A criminal psychologist (also known as a forensic psychologist) is a mental health professional who works within the justice system. Their duties include oversight of jury selections, creating suspect profiles, diagnosing offenders who might be criminally insane, evaluation of children in custody cases and occasionally providing expert testimonials.
Forensic psychologists often work hand in hand with law enforcement officers. It’s a challenging job and may involve arms training. In cases which involve serial murders, a criminal psychologist might be asked to decipher clues, assess patterns, motives and so forth.
In order to become a forensic psychologist you will need to begin your career by earning a bachelor’s degree. No specific area of study is required. Though, a science degree is preferred. While preparing for graduate school, take classes in criminal justice, forensic science, crime detection, criminology, human behavior and psychoanalysis.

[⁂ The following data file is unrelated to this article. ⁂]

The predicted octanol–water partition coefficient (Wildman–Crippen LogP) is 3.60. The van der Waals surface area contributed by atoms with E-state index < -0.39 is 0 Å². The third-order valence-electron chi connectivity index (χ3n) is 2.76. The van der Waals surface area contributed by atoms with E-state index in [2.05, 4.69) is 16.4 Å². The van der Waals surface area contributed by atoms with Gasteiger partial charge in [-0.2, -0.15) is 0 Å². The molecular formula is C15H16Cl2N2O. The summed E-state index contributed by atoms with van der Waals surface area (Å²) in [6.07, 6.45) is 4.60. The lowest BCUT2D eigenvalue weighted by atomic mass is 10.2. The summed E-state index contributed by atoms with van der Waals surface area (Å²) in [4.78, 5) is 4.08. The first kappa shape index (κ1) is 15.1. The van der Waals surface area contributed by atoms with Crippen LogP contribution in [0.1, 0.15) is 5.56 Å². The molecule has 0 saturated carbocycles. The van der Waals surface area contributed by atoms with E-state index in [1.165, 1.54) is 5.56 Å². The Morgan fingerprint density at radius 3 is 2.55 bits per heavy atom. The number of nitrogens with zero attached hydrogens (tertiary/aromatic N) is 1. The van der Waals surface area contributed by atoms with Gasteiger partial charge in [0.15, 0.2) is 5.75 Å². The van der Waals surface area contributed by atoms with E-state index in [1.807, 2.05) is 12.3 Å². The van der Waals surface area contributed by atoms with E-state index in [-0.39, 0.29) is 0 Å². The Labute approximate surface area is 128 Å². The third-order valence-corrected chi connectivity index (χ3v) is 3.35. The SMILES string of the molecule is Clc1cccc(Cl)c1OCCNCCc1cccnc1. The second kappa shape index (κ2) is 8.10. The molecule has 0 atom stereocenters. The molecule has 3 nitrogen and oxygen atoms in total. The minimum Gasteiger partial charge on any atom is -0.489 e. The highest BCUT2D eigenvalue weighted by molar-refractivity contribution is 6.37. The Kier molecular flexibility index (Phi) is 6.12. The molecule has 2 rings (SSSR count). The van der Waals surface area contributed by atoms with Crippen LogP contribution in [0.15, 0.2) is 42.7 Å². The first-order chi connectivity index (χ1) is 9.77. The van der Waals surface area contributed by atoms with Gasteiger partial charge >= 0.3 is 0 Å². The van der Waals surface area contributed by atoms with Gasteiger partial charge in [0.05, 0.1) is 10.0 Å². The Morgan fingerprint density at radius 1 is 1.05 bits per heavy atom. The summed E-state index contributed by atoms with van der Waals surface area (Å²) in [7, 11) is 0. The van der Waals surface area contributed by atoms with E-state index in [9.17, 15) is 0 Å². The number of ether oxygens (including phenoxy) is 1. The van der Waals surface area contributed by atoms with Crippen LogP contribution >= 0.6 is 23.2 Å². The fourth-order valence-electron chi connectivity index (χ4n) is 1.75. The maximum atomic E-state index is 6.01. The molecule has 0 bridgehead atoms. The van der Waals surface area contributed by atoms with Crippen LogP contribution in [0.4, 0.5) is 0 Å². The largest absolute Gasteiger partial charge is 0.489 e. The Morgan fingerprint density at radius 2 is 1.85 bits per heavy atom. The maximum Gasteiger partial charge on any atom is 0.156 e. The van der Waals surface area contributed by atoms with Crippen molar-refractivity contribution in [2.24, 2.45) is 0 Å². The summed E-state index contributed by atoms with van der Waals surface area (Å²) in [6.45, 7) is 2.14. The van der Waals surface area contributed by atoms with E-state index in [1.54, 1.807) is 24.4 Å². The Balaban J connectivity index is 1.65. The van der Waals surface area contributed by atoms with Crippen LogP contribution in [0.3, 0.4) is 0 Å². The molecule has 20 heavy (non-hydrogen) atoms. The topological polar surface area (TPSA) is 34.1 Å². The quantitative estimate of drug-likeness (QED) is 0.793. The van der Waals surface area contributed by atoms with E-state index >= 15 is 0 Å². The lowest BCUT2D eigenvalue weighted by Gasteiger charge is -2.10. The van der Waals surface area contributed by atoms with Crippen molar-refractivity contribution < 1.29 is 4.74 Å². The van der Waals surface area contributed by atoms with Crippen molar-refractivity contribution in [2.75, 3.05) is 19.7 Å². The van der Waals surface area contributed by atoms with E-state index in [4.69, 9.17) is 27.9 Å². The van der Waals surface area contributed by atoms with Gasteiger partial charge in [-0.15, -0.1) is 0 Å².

For smoother transition, volunteer in a forensic setting like an abuse shelter or join an internship in a similar setting.
With a bachelor’s degree well-tucked under the belt, go for a master’s degree, Ph.D or Psy.D. When that is also taken care of, apply for a clinical practicum, residency or internship. Government agencies at city or state level, consulting firms, prisons, police departments and courts should be the ideal place to gain experience.
All forensic psychologists must meet their state’s licensure requirements before they get a work permit. In most cases you’d be required to:
* hold a doctoral degree
* complete an internship
* obtain at least 1 year’s experience
* pass the board exam
Keeping up with the dynamic world
The law is constantly being amended to include new clauses. To keep up with new developments, criminal psychologists should pursue further education. Attending education workshops covering contemporary issues in the field would also be a good idea.